Richard D. Rende Associate Professor of Psychiatry and Human Behavior (Research) [ Inactive ]

Richard Rende, PhD, is an associate professor of psychiatry and human behavior at Brown Medical School and Butler Hospital. He received a BA in Psychology from Yale University, an MA in Psychology from Wesleyan University, a Ph.D. in Human Development and Family Studies from Penn State University, and postdoctoral training in Clinical and Genetic Epidemiology at Columbia University.

Brown Affiliations

scholarly work

Rende, R., Slomkowski, C., Richardson, E., Stroud, L., & Niaura, R. (2006). Estimating genetic and environmental influences on depressive symptoms in adolescence: Differing effects for high and low scores. Journal of Clinical Child and Adolescent Psychology, 35, 237-243.

Rende, R. & Waldman, I. (2006). Behavioral and molecular genetics and developmental psychopathology. In D. Cicchetti & D. Cohen (Eds.), Handbook of Developmental Psychopathology (2nd Edition). New York: Wiley and Sons.

Slomkowski, C., Rende, R., Novak, S., Richardson, E., & Niaura, R. (2005). Sibling effects on smoking in adolescence: Evidence for social influence from a genetically-informative design. Addiction, 100, 430-438.

Rende, R., Slomkowski, C., Richardson, E., & Niaura, R. (2005). Sibling effects on substance use in adolescence: Social contagion and genetic relatedness. Journal of Family Psychology, 19, 611-618.

Rende, R., Slomkowski, C., McCaffery, J., Richardson, E., & Niaura, R. (2005). A twin-sibling study of adolescent tobacco use: etiology of individual differences and extreme cases. Nicotine and Tobacco Research, 7, 412-419.

Rende, R., Slomkowski, C., Richardson, E., & Niaura, R. (2005). Improving understanding of sibling effects on smoking: Response to commentaries. Addiction, 100, 443-444.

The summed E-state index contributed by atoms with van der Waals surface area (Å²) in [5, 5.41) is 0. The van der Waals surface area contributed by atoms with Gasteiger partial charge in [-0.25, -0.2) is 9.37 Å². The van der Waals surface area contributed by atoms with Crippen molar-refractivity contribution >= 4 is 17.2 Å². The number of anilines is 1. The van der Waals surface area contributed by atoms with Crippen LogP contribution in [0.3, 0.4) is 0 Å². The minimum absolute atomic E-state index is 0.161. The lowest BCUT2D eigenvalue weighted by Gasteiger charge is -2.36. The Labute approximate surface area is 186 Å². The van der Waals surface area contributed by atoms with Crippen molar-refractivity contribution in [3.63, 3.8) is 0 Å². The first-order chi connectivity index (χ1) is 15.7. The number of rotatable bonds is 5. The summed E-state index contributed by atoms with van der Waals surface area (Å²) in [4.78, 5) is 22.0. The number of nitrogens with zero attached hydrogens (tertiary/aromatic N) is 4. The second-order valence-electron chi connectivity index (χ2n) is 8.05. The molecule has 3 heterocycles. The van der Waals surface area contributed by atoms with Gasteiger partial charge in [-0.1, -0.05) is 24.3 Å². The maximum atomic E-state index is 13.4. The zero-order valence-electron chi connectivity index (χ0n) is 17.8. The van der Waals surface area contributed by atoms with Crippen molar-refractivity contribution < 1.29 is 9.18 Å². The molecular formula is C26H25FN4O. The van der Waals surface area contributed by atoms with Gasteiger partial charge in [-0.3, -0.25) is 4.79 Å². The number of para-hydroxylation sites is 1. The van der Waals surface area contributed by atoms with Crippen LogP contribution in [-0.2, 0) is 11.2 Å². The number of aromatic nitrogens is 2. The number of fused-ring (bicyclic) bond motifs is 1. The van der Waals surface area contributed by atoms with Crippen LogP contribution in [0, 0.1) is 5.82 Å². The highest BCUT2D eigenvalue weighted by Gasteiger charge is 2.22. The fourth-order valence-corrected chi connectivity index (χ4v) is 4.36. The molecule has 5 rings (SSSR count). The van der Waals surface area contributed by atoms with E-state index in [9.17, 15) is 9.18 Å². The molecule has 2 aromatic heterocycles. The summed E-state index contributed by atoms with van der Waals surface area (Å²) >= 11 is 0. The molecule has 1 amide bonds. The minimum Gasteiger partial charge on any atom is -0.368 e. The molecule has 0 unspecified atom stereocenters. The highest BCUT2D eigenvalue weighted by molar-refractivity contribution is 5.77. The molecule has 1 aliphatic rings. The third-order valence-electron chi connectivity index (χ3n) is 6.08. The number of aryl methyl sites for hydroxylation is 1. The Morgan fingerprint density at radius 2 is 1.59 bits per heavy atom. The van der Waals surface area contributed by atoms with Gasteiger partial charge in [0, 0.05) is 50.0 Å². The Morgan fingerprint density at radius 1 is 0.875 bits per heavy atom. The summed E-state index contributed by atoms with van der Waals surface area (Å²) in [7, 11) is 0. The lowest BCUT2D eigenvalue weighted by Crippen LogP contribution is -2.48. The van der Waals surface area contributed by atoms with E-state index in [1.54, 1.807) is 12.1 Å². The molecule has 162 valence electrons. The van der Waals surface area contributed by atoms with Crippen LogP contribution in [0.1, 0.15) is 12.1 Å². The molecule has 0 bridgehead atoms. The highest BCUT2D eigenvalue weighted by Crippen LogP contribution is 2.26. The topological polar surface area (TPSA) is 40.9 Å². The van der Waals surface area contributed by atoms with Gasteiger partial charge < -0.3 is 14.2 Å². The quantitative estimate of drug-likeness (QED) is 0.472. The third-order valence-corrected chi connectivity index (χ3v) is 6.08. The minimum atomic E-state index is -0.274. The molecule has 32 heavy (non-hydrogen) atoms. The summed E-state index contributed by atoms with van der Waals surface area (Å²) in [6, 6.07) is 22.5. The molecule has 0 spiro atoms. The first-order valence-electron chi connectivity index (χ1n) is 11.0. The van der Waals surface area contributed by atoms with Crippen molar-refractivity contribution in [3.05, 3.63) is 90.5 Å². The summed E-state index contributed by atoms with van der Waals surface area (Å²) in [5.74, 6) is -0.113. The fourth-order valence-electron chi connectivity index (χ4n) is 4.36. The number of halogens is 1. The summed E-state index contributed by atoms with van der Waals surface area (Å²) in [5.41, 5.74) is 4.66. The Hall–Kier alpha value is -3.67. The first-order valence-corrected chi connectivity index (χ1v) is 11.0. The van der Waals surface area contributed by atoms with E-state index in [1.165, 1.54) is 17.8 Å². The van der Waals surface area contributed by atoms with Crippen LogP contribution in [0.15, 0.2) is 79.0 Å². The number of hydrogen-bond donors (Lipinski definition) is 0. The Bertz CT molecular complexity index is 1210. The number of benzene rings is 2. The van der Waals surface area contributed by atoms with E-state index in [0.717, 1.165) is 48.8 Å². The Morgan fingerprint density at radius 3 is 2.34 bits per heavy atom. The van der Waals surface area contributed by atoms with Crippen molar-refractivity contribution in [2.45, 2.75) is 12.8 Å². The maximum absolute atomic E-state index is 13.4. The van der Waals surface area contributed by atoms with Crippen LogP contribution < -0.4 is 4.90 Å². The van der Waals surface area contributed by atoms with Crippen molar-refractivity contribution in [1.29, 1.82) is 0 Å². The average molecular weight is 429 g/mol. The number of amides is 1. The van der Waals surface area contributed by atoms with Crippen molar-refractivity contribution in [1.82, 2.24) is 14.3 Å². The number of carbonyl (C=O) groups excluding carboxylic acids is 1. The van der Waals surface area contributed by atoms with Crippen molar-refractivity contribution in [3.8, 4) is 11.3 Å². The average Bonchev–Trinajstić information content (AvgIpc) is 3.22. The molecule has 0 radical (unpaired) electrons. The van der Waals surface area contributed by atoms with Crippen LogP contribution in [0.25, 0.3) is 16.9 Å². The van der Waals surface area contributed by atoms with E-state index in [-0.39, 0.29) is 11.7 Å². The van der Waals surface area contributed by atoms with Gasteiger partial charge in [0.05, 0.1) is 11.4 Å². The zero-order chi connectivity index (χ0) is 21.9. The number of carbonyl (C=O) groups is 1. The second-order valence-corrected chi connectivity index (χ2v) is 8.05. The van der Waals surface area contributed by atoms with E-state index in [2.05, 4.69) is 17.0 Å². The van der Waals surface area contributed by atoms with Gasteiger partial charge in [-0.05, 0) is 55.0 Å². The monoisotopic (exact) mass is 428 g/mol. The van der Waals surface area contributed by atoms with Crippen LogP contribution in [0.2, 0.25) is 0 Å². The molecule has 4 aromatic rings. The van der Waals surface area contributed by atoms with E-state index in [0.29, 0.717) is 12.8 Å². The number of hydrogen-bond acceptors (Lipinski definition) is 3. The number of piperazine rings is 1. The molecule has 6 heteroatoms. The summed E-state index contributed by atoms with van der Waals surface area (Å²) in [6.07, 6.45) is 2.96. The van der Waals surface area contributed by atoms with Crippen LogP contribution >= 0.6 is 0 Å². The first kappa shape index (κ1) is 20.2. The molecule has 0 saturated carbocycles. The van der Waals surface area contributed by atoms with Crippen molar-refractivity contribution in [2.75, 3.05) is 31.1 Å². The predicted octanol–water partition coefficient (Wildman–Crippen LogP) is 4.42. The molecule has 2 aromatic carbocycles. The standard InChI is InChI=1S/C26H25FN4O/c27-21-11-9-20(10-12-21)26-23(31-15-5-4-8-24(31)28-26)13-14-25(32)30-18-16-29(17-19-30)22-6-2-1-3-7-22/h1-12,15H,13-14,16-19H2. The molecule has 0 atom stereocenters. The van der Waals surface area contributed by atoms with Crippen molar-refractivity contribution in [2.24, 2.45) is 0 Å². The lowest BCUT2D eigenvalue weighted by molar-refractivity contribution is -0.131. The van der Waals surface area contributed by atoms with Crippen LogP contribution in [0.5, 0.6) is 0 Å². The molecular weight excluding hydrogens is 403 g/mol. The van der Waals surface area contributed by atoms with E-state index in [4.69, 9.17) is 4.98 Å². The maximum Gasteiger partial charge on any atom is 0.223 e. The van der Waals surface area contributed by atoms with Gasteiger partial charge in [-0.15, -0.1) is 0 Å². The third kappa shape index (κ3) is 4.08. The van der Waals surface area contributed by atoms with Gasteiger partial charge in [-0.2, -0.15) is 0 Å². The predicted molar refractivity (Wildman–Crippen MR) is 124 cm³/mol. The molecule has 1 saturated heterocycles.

Rende, R., Hodgins, S., Palmour, R., Faucher, B., & Allaire, J-F. (2005). Familial overlap between bipolar disorder and psychotic symptoms in a Canadian cohort. Canadian Journal of Psychiatry, 50, 189-194.

Rende, R., & Slomkowski, C. (2005). DeFries-Fulker analysis. In B. Everett & D.C. Howell (Eds.), Encyclopedia of Behavioral Statistics. New York: Wiley.

Rende, R. (2004). Beyond heritability: Biological process in social context. In C. Garcia Coll, E. Bearer, and R. Lerner (Eds.), Nature and nurture: The complex interplay of genetic and environmental influences on human behavior and development. Mahwah, NJ: Lawrence Erlbaum Associates.

research overview

Richard Rende's current interests focus on identifying familial risk factors for the development of substance use and psychopathology. Particular attention is given to research designs that illuminate transmission of risk across generations, with reference to both cultural and genetic sources of influence. This work is designed to provide a platform for both the treatment and prevention of a number of problem areas that adversely affect development from childhood to adulthood.

research statement

Richard Rende's work involves cross-disciplinary approaches aimed at acquiring an understanding of the mechanisms underlying familial influences on the development of substance use and psychopathology. Attention is given to a variety of informative designs (parent-offspring, sibling, and twin-sibling) that provide data on patterns of familial transmission of risk. Particular focus is given to methodologies that illuminate social influences, both to understand cultural effects on development and to provide more insight into the nature of risk phenotypes. The ultimate goal of this research is to provide a sound empirical basis for treatment and intervention programs aimed at reducing problem behaviors and adverse developmental pathways.

funded research

National Institute on Drug Abuse (NIDA) (R01 DA16795); Sibling Influences on Smoking in Everyday Settings;
$2,264,862; 2003-2008; Principal Investigator.

National Institute of Mental Health (NIMH) (R01 MH65563); Siblings and Deviancy: Social and Genetic Processes;
$849,530; 2005-2009; Co-Principal Investigator.

National Cancer Institute (NCI) (P50 CA84719); Social Contexts and Patterns of Young Adult Smoking;
$400,000(approx); 2005-2009; Principal Investigator (Project 3 of Program Project)